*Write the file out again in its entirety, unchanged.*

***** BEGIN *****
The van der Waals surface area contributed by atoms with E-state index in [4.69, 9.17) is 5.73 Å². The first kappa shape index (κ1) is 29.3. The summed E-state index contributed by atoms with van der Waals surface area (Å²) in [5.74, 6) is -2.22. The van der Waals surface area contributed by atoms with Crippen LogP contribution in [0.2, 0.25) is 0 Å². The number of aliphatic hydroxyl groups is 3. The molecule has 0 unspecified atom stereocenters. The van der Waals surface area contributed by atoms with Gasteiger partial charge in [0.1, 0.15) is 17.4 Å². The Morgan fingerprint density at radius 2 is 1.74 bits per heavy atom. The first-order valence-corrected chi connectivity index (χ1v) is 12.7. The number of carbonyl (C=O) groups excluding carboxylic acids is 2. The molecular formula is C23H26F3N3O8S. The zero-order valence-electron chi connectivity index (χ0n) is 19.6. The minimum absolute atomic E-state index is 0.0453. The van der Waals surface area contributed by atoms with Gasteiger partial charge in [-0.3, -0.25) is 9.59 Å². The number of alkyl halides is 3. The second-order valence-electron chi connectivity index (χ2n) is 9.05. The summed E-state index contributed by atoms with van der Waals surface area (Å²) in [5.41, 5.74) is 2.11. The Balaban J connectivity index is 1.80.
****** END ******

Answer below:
The van der Waals surface area contributed by atoms with E-state index in [4.69, 9.17) is 5.73 Å². The first kappa shape index (κ1) is 29.3. The summed E-state index contributed by atoms with van der Waals surface area (Å²) in [5.74, 6) is -2.22. The van der Waals surface area contributed by atoms with Crippen LogP contribution in [0.2, 0.25) is 0 Å². The number of aliphatic hydroxyl groups is 3. The molecule has 0 unspecified atom stereocenters. The van der Waals surface area contributed by atoms with Gasteiger partial charge in [0.1, 0.15) is 17.4 Å². The Morgan fingerprint density at radius 2 is 1.74 bits per heavy atom. The first-order valence-corrected chi connectivity index (χ1v) is 12.7. The number of carbonyl (C=O) groups excluding carboxylic acids is 2. The molecular formula is C23H26F3N3O8S. The zero-order valence-electron chi connectivity index (χ0n) is 19.6. The minimum absolute atomic E-state index is 0.0453. The van der Waals surface area contributed by atoms with Gasteiger partial charge in [-0.3, -0.25) is 9.59 Å². The number of alkyl halides is 3. The second-order valence-electron chi connectivity index (χ2n) is 9.05. The summed E-state index contributed by atoms with van der Waals surface area (Å²) in [5.41, 5.74) is 2.11. The Balaban J connectivity index is 1.80.